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Antarctica

82 record(s)

 

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  • Turbulent velocity fluctuations in the ice shelf-ocean boundary layer beneath Larsen C Ice Shelf were observed using two turbulence instrument clusters (TICs) deployed 2.5 m and 13.5 m beneath the ice shelf base in December 2011. Each TIC sampled the velocity fluctuations at a rate of 5 Hz, and were operated in burst mode with 15 minutes of data being collected every two hours. 4600 bursts were collected over a period of 392 days. 320 bursts failed the quality control checks, and were removed from the dataset. The TICs were deployed as part of the UK Natural Environment Research Council (NERC) Sub Ice Shelf Boundary Layer Experiment. Funding was provided by the NERC grant NE/H009205/1.

  • Shapefile map of exposed rock outcrops for the Antarctic continent. The map was produced via a new fully automated methodology for differentiating rock from snow, clouds and sea using Landsat 8 multispectral imagery. Data was merged with the existing Antarctic Digital Database rock outcrop dataset for areas for those areas where Landsat 8 tiles were unavailable (south of 82 deg 40 S).

  • The Antarctic Digital Database (ADD) is the premier source of vector topographic data for Antarctica. First published on CD-ROM in 1993, the current version is available for download from http://www.add.scar.org/. The data are supplied in ARC/INFO uncompressed export format, compressed and encrypted for download using zip.

  • Airborne gravity data were collected using a Zero Length Spring Corporation (ZLS)-modified LaCoste and Romberg model S air-sea gravimeter. The meter was mounted in a gyro-stabilised, shock mounted platform at the centre of mass of the aircraft to minimise the effect of vibrations and rotational motions. GPS data were recorded with an Ashtech Z12 dual frequency receiver in the aircraft and at a fixed base station. Differential, carrier phase, kinematic GPS methods were then used to calculate all the navigational information used for the dynamic corrections of the aerogravity data. Standard processing steps were taken to convert the raw gravity data to free air anomalies, including latitude, free air and Eotvos corrections. The vertical accelerations of the aircraft, which dominate the gravity signal recorded by the meter, were calculated by double differencing GPS height measurements. In addition, a correction was made for gravimeter reading errors caused by the platform tilting when it was subjected to horizontal accelerations (Swain, 1996). After making the above corrections, the data were low pass filtered for wavelengths less than 9 km to remove short wavelength noise from the geological signal. The data were continued to a common altitude of 2050 m and levelled. Cross-over analysis at 118 intersections yielded a standard deviation of 2.9 mGal, which is within the 1-5 mGal error range typically reported for airborne gravity surveys after levelling. Comparison between airborne measurements and previous land-based gravity data (Garrett, 1990), yielded an RMS difference of ~4.5 mGal, which is within the 2 sigma range for airborne gravity data accuracy.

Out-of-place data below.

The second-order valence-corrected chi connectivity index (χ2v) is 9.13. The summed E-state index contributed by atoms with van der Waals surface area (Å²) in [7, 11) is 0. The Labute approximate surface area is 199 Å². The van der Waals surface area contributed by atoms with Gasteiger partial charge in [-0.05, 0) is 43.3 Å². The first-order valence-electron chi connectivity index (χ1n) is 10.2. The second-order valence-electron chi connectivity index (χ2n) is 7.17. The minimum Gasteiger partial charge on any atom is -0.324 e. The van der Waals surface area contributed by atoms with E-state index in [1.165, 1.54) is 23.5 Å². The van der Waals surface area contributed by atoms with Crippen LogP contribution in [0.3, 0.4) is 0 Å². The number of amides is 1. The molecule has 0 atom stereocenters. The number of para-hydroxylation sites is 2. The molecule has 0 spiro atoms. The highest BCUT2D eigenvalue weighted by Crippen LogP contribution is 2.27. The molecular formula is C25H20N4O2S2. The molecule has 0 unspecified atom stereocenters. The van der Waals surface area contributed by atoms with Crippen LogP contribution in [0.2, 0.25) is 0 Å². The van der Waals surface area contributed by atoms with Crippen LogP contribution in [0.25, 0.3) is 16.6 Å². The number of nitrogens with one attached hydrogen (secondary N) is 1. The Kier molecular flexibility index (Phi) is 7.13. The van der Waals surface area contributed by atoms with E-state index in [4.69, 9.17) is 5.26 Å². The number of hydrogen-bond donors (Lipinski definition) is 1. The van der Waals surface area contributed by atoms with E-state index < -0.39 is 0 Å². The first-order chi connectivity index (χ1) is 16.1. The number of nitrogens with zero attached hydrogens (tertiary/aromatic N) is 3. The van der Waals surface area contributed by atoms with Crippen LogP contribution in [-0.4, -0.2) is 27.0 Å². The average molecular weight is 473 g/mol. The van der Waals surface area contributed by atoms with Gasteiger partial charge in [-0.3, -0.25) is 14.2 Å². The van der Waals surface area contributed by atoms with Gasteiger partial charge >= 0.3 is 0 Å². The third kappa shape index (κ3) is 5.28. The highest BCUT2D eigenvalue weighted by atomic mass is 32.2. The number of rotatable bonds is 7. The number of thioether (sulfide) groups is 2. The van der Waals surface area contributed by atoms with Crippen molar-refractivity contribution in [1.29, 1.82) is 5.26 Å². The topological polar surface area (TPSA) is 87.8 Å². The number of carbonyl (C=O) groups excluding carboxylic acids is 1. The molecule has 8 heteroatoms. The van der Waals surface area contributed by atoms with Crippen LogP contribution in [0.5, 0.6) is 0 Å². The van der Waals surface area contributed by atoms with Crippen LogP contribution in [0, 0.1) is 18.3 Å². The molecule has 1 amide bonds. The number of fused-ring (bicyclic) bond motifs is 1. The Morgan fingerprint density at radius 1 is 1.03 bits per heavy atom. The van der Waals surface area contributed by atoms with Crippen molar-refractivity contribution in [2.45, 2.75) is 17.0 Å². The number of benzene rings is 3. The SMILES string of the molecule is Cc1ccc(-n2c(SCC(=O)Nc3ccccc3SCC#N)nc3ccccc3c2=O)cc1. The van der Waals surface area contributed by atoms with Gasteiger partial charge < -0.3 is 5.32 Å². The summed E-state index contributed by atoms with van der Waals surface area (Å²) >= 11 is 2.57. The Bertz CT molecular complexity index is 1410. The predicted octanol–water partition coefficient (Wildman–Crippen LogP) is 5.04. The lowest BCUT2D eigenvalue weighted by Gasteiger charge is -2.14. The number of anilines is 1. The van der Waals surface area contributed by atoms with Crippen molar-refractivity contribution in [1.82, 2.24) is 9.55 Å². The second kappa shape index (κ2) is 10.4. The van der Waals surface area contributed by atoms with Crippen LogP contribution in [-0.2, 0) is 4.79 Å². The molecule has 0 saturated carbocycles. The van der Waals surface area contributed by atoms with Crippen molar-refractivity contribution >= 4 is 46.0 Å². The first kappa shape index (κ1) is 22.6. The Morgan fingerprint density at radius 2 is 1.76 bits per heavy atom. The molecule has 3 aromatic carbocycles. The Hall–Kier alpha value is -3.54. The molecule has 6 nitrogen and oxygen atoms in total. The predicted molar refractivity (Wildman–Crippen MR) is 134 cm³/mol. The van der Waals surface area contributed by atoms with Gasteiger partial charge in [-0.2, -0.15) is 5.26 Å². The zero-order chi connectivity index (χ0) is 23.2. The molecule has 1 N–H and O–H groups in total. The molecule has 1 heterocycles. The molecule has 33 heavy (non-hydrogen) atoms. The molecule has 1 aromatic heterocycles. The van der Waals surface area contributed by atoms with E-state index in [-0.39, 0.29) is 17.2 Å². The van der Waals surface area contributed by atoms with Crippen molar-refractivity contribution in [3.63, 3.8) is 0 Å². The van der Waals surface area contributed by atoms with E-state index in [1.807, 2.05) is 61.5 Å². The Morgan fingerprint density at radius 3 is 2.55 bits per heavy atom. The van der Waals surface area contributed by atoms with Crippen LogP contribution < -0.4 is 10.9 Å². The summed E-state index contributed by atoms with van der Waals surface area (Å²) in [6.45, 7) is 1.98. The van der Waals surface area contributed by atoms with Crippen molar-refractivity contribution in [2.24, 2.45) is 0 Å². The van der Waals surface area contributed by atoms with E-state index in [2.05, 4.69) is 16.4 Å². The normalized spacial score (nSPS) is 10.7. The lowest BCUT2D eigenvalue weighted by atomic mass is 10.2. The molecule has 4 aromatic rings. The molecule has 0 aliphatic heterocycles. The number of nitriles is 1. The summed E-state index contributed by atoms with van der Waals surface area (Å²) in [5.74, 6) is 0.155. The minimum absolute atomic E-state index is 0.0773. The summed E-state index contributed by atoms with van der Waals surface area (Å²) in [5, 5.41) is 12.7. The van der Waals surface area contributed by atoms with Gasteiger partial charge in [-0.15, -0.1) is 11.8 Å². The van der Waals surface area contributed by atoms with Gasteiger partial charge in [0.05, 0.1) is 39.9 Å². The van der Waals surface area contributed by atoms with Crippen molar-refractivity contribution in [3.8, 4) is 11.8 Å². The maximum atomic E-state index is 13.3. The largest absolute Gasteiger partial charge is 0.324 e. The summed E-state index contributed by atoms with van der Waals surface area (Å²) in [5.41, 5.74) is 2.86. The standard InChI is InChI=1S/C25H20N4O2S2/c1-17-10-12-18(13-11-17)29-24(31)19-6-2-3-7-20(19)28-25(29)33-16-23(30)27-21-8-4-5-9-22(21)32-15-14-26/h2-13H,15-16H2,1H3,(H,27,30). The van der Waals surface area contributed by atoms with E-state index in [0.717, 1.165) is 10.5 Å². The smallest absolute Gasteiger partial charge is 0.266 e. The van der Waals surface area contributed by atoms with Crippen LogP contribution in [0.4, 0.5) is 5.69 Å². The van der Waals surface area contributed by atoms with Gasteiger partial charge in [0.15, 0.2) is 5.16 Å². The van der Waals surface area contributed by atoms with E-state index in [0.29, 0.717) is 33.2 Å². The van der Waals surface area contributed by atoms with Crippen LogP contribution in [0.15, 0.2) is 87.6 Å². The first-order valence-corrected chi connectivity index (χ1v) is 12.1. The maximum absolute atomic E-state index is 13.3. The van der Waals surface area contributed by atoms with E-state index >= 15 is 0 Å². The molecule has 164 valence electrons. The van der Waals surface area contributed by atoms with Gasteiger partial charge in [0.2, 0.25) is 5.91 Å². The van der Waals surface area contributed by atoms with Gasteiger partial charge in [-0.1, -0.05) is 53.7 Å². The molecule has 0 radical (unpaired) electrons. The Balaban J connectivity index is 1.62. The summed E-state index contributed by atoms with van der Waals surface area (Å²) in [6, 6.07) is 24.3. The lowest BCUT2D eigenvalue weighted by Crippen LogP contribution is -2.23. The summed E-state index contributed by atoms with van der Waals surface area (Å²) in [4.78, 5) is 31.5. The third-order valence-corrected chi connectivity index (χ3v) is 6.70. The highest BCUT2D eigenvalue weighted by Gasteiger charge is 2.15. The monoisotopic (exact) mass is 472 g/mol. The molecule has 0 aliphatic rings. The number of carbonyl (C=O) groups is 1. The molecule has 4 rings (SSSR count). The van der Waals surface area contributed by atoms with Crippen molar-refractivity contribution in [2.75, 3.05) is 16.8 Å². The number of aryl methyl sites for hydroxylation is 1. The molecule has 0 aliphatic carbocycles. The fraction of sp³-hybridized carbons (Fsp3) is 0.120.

• In 1998, aeromagnetic data over the Larsen Ice Shelf were acquired giving information about the geological structure beneath the ice shelf. We present here the processed line aeromagnetic data collected using scintrex cesium magnetometers mounted on the BAS aerogeophysical equipped Twin Otter. Data are provided as XYZ ASCII line data.

  • This data set contains aeromagnetic data collected during the WISE/ISODYN project. This collaborative UK/Italian project collected ~ 61000 line km of new aerogeophysical data during the 2005/2006 austral summer, over the previously poorly surveyed Wilkes subglacial basin, Dome C, George V Land and Northern Victoria Land. We present here the processed line aeromagnetic data collected using scintrex cesium magnetometers mounted on the BAS aerogeophysical equipped Twin Otter. Data are provided as XYZ ASCII line data.

  • This data set contains aerogravity data collected during the WISE/ISODYN project. This collaborative UK/Italian project collected ~ 61000 line km of new aerogeophysical data during the 2005/2006 austral summer, over the previously poorly surveyed Wilkes subglacial basin, Dome C, George V Land and Northern Victoria Land. We present here the processed line aerogravity data collected using a LaCoste & Romberg air-sea gravity meter S83 mounted in the BAS aerogeophysically equipped Twin Otter aircraft. Data are provided as XYZ ASCII line data.